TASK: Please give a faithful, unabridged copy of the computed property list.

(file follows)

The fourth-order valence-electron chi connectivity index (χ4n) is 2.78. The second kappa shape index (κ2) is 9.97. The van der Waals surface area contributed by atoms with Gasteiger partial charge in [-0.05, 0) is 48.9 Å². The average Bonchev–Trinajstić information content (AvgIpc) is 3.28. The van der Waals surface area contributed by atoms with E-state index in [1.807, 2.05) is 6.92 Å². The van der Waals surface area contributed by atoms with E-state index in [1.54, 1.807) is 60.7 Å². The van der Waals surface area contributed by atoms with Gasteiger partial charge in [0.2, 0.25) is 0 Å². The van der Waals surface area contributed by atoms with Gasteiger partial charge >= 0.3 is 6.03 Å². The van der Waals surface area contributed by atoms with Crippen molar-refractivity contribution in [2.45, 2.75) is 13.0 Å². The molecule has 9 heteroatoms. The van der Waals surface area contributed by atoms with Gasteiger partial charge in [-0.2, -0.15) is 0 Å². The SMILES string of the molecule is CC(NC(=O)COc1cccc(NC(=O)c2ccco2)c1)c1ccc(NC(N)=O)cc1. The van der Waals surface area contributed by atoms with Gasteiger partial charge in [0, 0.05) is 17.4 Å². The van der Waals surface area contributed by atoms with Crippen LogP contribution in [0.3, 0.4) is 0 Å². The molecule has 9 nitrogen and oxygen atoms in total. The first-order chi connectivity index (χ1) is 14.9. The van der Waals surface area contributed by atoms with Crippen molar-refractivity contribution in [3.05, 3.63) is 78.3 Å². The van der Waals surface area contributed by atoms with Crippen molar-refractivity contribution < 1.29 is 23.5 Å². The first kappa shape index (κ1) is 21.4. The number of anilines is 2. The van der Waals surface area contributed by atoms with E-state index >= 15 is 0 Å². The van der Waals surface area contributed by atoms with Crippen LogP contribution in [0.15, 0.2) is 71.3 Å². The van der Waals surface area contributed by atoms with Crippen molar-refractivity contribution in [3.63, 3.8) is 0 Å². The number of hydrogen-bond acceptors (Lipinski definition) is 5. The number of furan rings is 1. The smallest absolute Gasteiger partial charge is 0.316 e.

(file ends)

The fourth-order valence-electron chi connectivity index (χ4n) is 2.78. The second kappa shape index (κ2) is 9.97. The van der Waals surface area contributed by atoms with Gasteiger partial charge in [-0.05, 0) is 48.9 Å². The average Bonchev–Trinajstić information content (AvgIpc) is 3.28. The van der Waals surface area contributed by atoms with E-state index in [1.807, 2.05) is 6.92 Å². The van der Waals surface area contributed by atoms with E-state index in [1.54, 1.807) is 60.7 Å². The van der Waals surface area contributed by atoms with Gasteiger partial charge in [0.2, 0.25) is 0 Å². The van der Waals surface area contributed by atoms with Gasteiger partial charge >= 0.3 is 6.03 Å². The van der Waals surface area contributed by atoms with Crippen molar-refractivity contribution in [2.45, 2.75) is 13.0 Å². The molecule has 9 heteroatoms. The van der Waals surface area contributed by atoms with Gasteiger partial charge in [-0.2, -0.15) is 0 Å². The SMILES string of the molecule is CC(NC(=O)COc1cccc(NC(=O)c2ccco2)c1)c1ccc(NC(N)=O)cc1. The van der Waals surface area contributed by atoms with Gasteiger partial charge in [0, 0.05) is 17.4 Å². The van der Waals surface area contributed by atoms with Crippen LogP contribution in [0.3, 0.4) is 0 Å². The molecule has 9 nitrogen and oxygen atoms in total. The first-order chi connectivity index (χ1) is 14.9. The van der Waals surface area contributed by atoms with Crippen molar-refractivity contribution in [3.05, 3.63) is 78.3 Å². The van der Waals surface area contributed by atoms with Crippen molar-refractivity contribution < 1.29 is 23.5 Å². The first kappa shape index (κ1) is 21.4. The number of anilines is 2. The van der Waals surface area contributed by atoms with E-state index >= 15 is 0 Å². The van der Waals surface area contributed by atoms with Crippen LogP contribution in [0.15, 0.2) is 71.3 Å². The van der Waals surface area contributed by atoms with Crippen molar-refractivity contribution in [3.63, 3.8) is 0 Å². The number of hydrogen-bond acceptors (Lipinski definition) is 5. The number of furan rings is 1. The smallest absolute Gasteiger partial charge is 0.316 e.